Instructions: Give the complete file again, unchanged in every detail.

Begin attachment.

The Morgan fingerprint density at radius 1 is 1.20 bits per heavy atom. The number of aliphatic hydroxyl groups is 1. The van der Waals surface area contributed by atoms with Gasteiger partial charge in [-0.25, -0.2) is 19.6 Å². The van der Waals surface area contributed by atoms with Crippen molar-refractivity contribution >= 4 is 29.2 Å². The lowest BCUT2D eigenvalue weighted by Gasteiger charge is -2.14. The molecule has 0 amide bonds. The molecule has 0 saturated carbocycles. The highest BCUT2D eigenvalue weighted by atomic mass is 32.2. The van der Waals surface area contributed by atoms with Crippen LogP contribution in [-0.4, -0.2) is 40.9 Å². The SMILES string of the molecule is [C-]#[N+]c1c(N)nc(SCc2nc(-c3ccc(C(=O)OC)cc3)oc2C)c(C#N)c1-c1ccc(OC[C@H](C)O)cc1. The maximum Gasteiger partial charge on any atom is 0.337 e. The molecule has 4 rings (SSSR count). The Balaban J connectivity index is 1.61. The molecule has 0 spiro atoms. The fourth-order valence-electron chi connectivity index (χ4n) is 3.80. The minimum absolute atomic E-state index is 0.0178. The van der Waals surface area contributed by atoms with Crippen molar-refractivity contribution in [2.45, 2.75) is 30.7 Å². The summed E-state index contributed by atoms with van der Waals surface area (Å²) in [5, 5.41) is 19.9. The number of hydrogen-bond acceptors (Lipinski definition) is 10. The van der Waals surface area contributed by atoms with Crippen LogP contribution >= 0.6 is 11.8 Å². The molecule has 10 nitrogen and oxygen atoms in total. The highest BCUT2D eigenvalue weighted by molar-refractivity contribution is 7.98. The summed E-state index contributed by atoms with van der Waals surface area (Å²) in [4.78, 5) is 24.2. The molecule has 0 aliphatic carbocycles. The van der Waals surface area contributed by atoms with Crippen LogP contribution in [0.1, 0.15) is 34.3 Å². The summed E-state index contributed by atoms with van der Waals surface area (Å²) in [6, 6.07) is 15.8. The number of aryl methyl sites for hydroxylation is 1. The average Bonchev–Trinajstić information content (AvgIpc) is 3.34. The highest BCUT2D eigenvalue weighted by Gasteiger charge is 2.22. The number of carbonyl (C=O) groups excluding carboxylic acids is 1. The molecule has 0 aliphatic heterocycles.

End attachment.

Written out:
The Morgan fingerprint density at radius 1 is 1.20 bits per heavy atom. The number of aliphatic hydroxyl groups is 1. The van der Waals surface area contributed by atoms with Gasteiger partial charge in [-0.25, -0.2) is 19.6 Å². The van der Waals surface area contributed by atoms with Crippen molar-refractivity contribution >= 4 is 29.2 Å². The lowest BCUT2D eigenvalue weighted by Gasteiger charge is -2.14. The molecule has 0 amide bonds. The molecule has 0 saturated carbocycles. The highest BCUT2D eigenvalue weighted by atomic mass is 32.2. The van der Waals surface area contributed by atoms with Crippen LogP contribution in [-0.4, -0.2) is 40.9 Å². The SMILES string of the molecule is [C-]#[N+]c1c(N)nc(SCc2nc(-c3ccc(C(=O)OC)cc3)oc2C)c(C#N)c1-c1ccc(OC[C@H](C)O)cc1. The maximum Gasteiger partial charge on any atom is 0.337 e. The molecule has 4 rings (SSSR count). The Balaban J connectivity index is 1.61. The molecule has 0 spiro atoms. The fourth-order valence-electron chi connectivity index (χ4n) is 3.80. The minimum absolute atomic E-state index is 0.0178. The van der Waals surface area contributed by atoms with Crippen molar-refractivity contribution in [2.45, 2.75) is 30.7 Å². The summed E-state index contributed by atoms with van der Waals surface area (Å²) in [5, 5.41) is 19.9. The number of hydrogen-bond acceptors (Lipinski definition) is 10. The van der Waals surface area contributed by atoms with Crippen LogP contribution >= 0.6 is 11.8 Å². The molecule has 10 nitrogen and oxygen atoms in total. The highest BCUT2D eigenvalue weighted by molar-refractivity contribution is 7.98. The summed E-state index contributed by atoms with van der Waals surface area (Å²) in [4.78, 5) is 24.2. The molecule has 0 aliphatic carbocycles. The van der Waals surface area contributed by atoms with Crippen LogP contribution in [0.1, 0.15) is 34.3 Å². The summed E-state index contributed by atoms with van der Waals surface area (Å²) in [6, 6.07) is 15.8. The number of aryl methyl sites for hydroxylation is 1. The average Bonchev–Trinajstić information content (AvgIpc) is 3.34. The highest BCUT2D eigenvalue weighted by Gasteiger charge is 2.22. The number of carbonyl (C=O) groups excluding carboxylic acids is 1. The molecule has 0 aliphatic heterocycles.